Egypt doctors begin ‘administrative’ strike
Egyptian doctors strike - YOUM7 (Archive)
By AYA IBRAHIM

CAIRO: Thousands of administrative doctors began on Tuesday a partial strike in hospitals and centers affiliated with the Ministry of Health, in a new escalation against the government due to the Cabinet’s reluctance in applying the medical professions cadre law, according to a High Committee of the Doctors Strike statement.

The strike included all the government’s hospital, health insurance centers and health units, and applies to all Egyptian physicians, whether appointed, contract-based or delegates.

The striking doctors are demanding a nine percent increased in the Health Ministry budget, as well as the improvement of public hospitals. They also demanded the implementation of financial and administrative changes approved in May 2012 by the Doctors Syndicate general assembly.

Striking doctors are now refraining from issuing any private medical certificates that are required for a range of purposes including obtaining a driving license, pilgrimage visas, marriage, and overseas employment. The strike does not include the issuance of certificates of birth, death and vaccination.

Head of the Doctors Strike Coordinating Committee Ahmed Shousha told Youm7 that the clinics are committed to issuing the medical certificates required for marriage, Umrah (the minor Islamic pilgrimage to Mecca), and travelling abroad, on Monday and Thursday of each week so as not to delay citizens.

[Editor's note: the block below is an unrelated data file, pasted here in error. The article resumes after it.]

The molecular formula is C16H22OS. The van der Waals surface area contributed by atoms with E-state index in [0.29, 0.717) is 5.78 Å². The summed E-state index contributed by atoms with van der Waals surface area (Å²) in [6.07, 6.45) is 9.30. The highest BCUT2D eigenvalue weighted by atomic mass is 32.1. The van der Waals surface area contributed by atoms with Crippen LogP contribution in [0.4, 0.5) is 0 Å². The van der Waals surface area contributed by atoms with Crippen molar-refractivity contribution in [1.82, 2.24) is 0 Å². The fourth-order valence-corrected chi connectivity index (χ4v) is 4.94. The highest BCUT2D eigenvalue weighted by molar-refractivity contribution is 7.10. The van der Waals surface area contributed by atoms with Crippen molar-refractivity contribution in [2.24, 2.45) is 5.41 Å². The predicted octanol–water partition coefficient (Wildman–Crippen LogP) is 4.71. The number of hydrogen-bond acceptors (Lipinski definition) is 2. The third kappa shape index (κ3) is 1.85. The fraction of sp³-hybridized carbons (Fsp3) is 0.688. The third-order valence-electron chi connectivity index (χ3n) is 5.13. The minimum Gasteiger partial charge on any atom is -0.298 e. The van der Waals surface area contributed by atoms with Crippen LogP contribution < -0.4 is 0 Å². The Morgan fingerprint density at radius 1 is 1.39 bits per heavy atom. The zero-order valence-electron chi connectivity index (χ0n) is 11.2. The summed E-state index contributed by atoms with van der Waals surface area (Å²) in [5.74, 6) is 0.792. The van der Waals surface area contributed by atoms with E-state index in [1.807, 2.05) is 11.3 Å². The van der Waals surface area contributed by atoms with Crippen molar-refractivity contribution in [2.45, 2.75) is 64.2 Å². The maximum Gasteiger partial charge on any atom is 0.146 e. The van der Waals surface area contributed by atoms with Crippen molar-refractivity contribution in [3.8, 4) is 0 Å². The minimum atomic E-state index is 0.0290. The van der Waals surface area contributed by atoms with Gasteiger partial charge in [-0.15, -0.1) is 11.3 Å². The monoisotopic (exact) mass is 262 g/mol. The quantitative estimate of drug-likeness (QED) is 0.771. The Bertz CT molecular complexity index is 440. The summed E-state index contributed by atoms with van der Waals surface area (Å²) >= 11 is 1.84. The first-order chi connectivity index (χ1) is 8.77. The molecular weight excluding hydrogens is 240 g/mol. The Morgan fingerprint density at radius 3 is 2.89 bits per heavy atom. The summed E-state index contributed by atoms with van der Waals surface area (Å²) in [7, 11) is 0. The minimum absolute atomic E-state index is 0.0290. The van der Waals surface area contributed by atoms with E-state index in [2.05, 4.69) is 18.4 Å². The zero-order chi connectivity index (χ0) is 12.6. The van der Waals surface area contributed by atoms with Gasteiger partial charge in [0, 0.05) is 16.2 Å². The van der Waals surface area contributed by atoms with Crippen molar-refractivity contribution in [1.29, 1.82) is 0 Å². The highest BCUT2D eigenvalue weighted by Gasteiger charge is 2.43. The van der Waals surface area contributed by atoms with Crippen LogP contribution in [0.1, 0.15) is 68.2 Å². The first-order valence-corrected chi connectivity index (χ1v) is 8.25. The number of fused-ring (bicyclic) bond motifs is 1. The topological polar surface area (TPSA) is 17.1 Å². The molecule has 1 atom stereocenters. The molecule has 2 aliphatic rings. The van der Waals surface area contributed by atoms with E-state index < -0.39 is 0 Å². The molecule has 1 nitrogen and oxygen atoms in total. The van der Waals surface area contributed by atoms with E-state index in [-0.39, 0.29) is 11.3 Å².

The number of doctors participating in the ongoing strike has exceeded more than 70 percent in all public medical facilities, Shousha said, adding that the strike would not end until their demands are met.

“The Doctors Syndicate is tasked with protecting the striking doctors in accordance with the general assembly decisions, which ordered that any person who violates the strike should be referred to discipline,” Shousha added.

Shousha also said the Doctors Syndicate’s general assembly ordered in February the collection of mass resignations from doctors employed by the Health Ministry, and is now collecting them from pharmacists and physicians.

The High Committee of the Doctors Strike statement in March stated that doctors are facing a state that “ignores the medical sector,” and described Health Ministry hospitals as “inadequate” in providing medical services.

Doctors began their first strike in May 2011, which included most public and several university hospitals. Their demands included raising the national health budget from three and a half percent to 15 percent of the state budget and a higher minimum wage.

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